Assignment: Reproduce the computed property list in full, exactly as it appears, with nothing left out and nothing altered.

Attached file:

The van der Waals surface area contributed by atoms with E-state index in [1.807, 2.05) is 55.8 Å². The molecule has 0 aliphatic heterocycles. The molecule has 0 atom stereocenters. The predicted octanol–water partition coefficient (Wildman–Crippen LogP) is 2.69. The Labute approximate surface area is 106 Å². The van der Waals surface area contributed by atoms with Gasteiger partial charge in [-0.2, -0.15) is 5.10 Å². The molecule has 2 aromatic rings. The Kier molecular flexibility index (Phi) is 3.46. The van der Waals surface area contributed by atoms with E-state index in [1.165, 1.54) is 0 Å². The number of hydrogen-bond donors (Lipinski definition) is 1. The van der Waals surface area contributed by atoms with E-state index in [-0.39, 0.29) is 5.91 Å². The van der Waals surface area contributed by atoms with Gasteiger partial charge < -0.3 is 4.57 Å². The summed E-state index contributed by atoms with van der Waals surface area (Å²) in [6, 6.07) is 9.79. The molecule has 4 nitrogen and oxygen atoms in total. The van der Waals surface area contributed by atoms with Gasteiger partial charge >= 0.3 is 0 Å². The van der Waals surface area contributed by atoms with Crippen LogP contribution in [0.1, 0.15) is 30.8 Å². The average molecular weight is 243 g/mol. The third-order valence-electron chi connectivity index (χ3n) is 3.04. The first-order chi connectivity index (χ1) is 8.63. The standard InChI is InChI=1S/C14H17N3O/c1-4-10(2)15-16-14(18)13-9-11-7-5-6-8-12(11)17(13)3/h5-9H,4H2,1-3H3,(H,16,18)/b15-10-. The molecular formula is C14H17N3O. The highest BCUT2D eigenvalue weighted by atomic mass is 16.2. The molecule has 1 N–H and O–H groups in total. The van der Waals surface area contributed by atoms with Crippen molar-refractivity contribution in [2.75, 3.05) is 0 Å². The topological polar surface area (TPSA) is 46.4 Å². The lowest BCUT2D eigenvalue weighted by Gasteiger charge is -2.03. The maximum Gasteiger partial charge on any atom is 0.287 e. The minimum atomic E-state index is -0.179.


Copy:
The van der Waals surface area contributed by atoms with E-state index in [1.807, 2.05) is 55.8 Å². The molecule has 0 aliphatic heterocycles. The molecule has 0 atom stereocenters. The predicted octanol–water partition coefficient (Wildman–Crippen LogP) is 2.69. The Labute approximate surface area is 106 Å². The van der Waals surface area contributed by atoms with Gasteiger partial charge in [-0.2, -0.15) is 5.10 Å². The molecule has 2 aromatic rings. The Kier molecular flexibility index (Phi) is 3.46. The van der Waals surface area contributed by atoms with E-state index in [1.165, 1.54) is 0 Å². The number of hydrogen-bond donors (Lipinski definition) is 1. The van der Waals surface area contributed by atoms with E-state index in [-0.39, 0.29) is 5.91 Å². The van der Waals surface area contributed by atoms with Gasteiger partial charge < -0.3 is 4.57 Å². The summed E-state index contributed by atoms with van der Waals surface area (Å²) in [6, 6.07) is 9.79. The molecule has 4 nitrogen and oxygen atoms in total. The van der Waals surface area contributed by atoms with Gasteiger partial charge >= 0.3 is 0 Å². The van der Waals surface area contributed by atoms with Crippen LogP contribution in [0.1, 0.15) is 30.8 Å². The average molecular weight is 243 g/mol. The third-order valence-electron chi connectivity index (χ3n) is 3.04. The first-order chi connectivity index (χ1) is 8.63. The standard InChI is InChI=1S/C14H17N3O/c1-4-10(2)15-16-14(18)13-9-11-7-5-6-8-12(11)17(13)3/h5-9H,4H2,1-3H3,(H,16,18)/b15-10-. The molecular formula is C14H17N3O. The highest BCUT2D eigenvalue weighted by atomic mass is 16.2. The molecule has 1 N–H and O–H groups in total. The van der Waals surface area contributed by atoms with Crippen molar-refractivity contribution in [2.75, 3.05) is 0 Å². The topological polar surface area (TPSA) is 46.4 Å². The lowest BCUT2D eigenvalue weighted by Gasteiger charge is -2.03. The maximum Gasteiger partial charge on any atom is 0.287 e. The minimum atomic E-state index is -0.179.